The bar scene in Brooklyn is what sets it apart from other places. There are just tons of really good craft beer bars. In this area, Fourth Avenue Pub and Pacific Standard are right next to each other. And ReBar (in DUMBO, Brooklyn) is really good. In Williamsburg, there’s a place called Spuyten Duyvil, and then across the street there’s Fette Sau and they have really good barbeque. It’s really good meat – they do some good smoking. But yeah, pretty much every neighbourhood has a good number of craft beer bars. It’s pretty astonishing.
DO YOU KNOW OF ANY RESTAURANTS INCORPORATING BEER INTO THEIR COOKING?
Yeah. Probably the best one is Eleven Madison Park in Manhattan. They just came out with a book recently. They’re doing some really good things. We took one of our staff members there for a beer lunch, and every course they paired with a beer. They actually decanted one; it was really nice, just to tame the carbonation. It was a later course and going with something a little richer. Any time you pour something carbonated, carbonation is going out into the air. But because of that, the flavors come out a bit. Some beers you want to warm up a little – like if it’s a darker, richer beer you might want it to get a little warmer and decanting helps with that. Garrett Oliver, who is the brewmaster at Brooklyn Brewery, said that was the best beer dinner he’d ever been to, so it’s quite good.
DO YOU FIND YOU’RE GETTING MORE EXCITED OR INTERESTED IN THE WHOLE RESTAURANT SIDE OF THINGS?
We definitely think that’s a way for people to get into beer, by eating food, because it pairs really well sometimes. Certain things like spicy foods handle beer a lot more than wine may, although we still drink wine with plenty of meals. One of our former interns went on to be the beer director at Colicchio & Sons in Manhattan. He puts all of their flights together, usually like a few paired, this size or smaller. When you taste beer, most things you don’t need a full pint of – it just gets a little much. And we like variety, so we’d rather have five little beers than one big beer. That’s why we like the scale of our kit because in the past, you make 5 gallons of beer and you have 50 bottles of beer. And even if it’s your favorite beer, it won’t be your favorite by the end of it. After 50 beers you might get sick of it, unless you have a party, which is not the worst thing in the world. But you can still party other ways too. When you’re doing small batches, you have variety. I’d rather have three 1-gallon batches of three different beers.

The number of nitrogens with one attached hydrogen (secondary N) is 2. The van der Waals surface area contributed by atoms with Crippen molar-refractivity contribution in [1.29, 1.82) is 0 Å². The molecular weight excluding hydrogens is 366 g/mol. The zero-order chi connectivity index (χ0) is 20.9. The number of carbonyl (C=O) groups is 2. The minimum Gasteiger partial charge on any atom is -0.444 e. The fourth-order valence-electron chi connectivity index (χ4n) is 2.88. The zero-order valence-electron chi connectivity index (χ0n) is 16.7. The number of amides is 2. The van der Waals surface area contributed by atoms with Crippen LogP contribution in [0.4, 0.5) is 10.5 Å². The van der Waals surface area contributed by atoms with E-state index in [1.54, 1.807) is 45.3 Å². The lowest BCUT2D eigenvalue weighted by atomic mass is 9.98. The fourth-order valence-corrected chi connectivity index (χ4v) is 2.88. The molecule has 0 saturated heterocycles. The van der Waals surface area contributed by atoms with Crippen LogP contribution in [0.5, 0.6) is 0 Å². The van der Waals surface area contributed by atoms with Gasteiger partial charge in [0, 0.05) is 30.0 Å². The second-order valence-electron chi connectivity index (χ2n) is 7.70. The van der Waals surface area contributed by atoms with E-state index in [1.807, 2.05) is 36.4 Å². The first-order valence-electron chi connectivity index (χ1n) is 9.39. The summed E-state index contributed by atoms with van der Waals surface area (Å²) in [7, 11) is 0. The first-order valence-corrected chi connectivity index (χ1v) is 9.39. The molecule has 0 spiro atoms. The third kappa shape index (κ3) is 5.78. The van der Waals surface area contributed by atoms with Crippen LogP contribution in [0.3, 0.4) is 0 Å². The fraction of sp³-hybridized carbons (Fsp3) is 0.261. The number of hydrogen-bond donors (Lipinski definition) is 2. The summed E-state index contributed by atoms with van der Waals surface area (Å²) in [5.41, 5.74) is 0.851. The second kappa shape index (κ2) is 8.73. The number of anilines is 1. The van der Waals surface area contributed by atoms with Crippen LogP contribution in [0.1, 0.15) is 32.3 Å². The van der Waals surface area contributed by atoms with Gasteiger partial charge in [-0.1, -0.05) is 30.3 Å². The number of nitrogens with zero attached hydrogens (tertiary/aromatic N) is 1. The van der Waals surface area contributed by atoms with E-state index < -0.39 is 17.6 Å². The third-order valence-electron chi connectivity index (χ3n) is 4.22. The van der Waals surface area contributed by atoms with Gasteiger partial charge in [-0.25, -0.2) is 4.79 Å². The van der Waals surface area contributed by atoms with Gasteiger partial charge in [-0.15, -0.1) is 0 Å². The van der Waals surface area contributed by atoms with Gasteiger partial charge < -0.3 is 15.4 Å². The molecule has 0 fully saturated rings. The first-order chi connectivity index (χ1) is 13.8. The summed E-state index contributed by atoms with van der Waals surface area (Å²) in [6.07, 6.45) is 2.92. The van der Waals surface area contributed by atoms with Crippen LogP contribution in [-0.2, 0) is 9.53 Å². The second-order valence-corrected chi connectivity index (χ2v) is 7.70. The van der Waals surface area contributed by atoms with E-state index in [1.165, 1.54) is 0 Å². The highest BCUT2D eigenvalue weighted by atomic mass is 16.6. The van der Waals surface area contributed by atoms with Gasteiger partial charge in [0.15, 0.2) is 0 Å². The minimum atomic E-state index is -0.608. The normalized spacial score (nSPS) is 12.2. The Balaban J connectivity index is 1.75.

SO ANY FINAL ADVICE FOR SOMEONE WHO’S TRYING TO GET INTO THIS WHOLE THING, WHAT’S THE SIMPLEST SUGGESTION YOU HAVE FOR THEM IN REGARDS TO MAKING BEER?
Don’t freak out. Making beer is a series of simple steps, none of them are hard. But don’t go on the Internet and be like, “Why does my beer look green?” Beer is green sometimes for the first few hours because hops are green. So just have the understanding that if you do everything, pay attention and trust yourself, your beer will work out. It’s been made for thousands of years by people with no high tech equipment, even as high tech as a thermometer. It’ll work out – your beer will be beer.
Not too many. When we were doing the book, we did nine test batches a day because they’re scaled down – you only need one burner really to make a pot of beer. So we usually had three batches of beer going at once. And then we had one pot just heating up water, because you need hot water throughout. Because of that, we’d do a controlled middle and then take the one ingredient, like jalapeño, and do that to the extreme and then one much lower. One we did that stands out was the Belgian Strong. We used spices that go into gin like juniper and coriander. With juniper it was kind of interesting, because you forget that it’s actually a berry. So when we did a test batch it came out really strong. We did 40 berries in a 1-gallon batch and it was really strange and super fruity and pink – which we didn’t quite expect. And we did a Bourbon Dubbel. The night before you brew, you take charred oak chips and you soak them in bourbon overnight. And then when the beer’s still hot, you add it to your beer. So with that one we had to do test batches with different kinds of woods. We did one with charred oak because that’s essentially what’s inside a barrel when you’re making bourbon. But we did ones with light oak and ones with cedar – and those tasted like a closet. And someone told us that might be poisonous, so that would probably be one of the mishaps I guess you could say. Potentially poisonous closet beer.
Interview + Photography by Chuck Ortiz
Edited by Heather Catuiza & Arianne Persaud
Transcription by Heather Catuiza
Layout by Chuck Ortiz
Thanks to Brooklyn Brew Shop
Brooklyn Brew Shop